This is the real experience of Staab’s work, becoming part of nature articulated and created through the art.

Roy Staab: Nature in Three Parts continues through September 18 at the Villa Terrace Decorative Arts Museum, 2220 N. Terrace Ave. Admission is $7, $5 for seniors/military/students over 12. Visit villaterracemuseum.org for details.



Real Time 

Alfons Gallery, 1501 S. Layton Ave.

7 p.m. July 1



Dance joins photography and installation art in this one-night event. Held in conjunction with the exhibition Concrete River: Memorial and Promise on the Kinnickinnic, Andrea Chastant Burkholder and Daniel Burkholder curate the initial presentation of this new performance series to be held the first Friday of every month. The performance, 30 minutes in duration, will be repeated three times throughout the evening.


Chris Tishler

Tonic Tavern, 2335 S. Kinnickinnic Ave.

7 to 9 p.m. July 1

Chris Tishler is known in the music scene as the frontman for the lounge-inspired Five Card Studs and the hard rocking band Chief, and also active as an artist. These varied creative pursuits makes Tonic a perfect venue for this exhibition featuring his work, which often ranges from abstract to atmospheric to representational painting.


Thomas Hart Benton, "Poker Night (from A Streetcar Named Desire)," 1948. Whitney Museum of American Art, New York. Art © T.H. Benton and R.P. Benton Testamentary Trusts/UMB Bank Trustee/Licensed by VAGA, New York, NY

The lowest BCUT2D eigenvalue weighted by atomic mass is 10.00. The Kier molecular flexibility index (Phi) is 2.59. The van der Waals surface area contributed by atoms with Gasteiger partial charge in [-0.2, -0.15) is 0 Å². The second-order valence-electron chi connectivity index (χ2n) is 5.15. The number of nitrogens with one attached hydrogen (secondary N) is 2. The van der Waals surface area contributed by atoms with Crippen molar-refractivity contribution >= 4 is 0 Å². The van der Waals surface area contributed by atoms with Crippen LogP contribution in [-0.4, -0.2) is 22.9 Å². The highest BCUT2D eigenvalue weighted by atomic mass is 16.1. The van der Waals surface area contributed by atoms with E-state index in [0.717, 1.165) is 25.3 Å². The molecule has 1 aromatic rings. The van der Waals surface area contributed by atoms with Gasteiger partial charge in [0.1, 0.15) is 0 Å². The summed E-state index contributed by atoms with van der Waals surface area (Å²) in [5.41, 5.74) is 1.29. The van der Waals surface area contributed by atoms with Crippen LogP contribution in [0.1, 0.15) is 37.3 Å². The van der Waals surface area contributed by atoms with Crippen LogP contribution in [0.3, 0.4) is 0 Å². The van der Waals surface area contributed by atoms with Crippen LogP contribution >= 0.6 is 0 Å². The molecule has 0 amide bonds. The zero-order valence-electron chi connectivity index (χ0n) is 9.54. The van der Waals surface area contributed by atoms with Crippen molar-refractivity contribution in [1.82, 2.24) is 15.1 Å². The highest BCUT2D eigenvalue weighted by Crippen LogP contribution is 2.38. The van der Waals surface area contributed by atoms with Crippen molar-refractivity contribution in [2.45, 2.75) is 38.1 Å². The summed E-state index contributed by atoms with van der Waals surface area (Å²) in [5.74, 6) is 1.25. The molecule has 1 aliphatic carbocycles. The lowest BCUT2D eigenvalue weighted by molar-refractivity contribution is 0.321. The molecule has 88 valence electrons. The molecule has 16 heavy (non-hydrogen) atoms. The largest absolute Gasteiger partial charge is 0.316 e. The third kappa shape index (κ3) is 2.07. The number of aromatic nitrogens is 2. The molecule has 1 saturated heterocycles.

Thomas Hart Benton, “Poker Night (from A Streetcar Named Desire),” 1948. Whitney Museum of American Art, New York. Art © T.H. Benton and R.P. Benton Testamentary Trusts/UMB Bank Trustee/Licensed by VAGA, New York, NY

‘A Streetcar Named Desire’

Milwaukee Art Museum, 700 N. Art Museum Dr.

6:15 p.m. July 8

The current exhibition at the Milwaukee Art Museum, American Epics: Thomas Hart Benton and Hollywood, spotlights the artist’s relationship with Hollywood. In this Friday night series, films related to Benton’s paintings will be screened in the Lubar Auditorium, starting with the steamy classic, A Streetcar Named Desire. 

Garden art brings drama, design outdoors

If you came across any of Barbara Sanderson’s work in a garden, you might think you’d stepped into Alice’s Wonderland. The Seattle-based glass blower crafts flowers, arbors, lights and fountains for natural settings, aiming to create a magical, otherworldly tableau.

“I love to add another dimension to what already exists,” she says.

Art created for the outdoors can bring drama and design to a garden or patio. Sheila Jeffrey, a landscape designer from Collingwood, Ontario, suggests thinking of outdoor space as you would a room, with a floor, walls and ceiling.

“As with interior art, consider the overall theme or feel of the space when you’re choosing outdoor accents,” she says.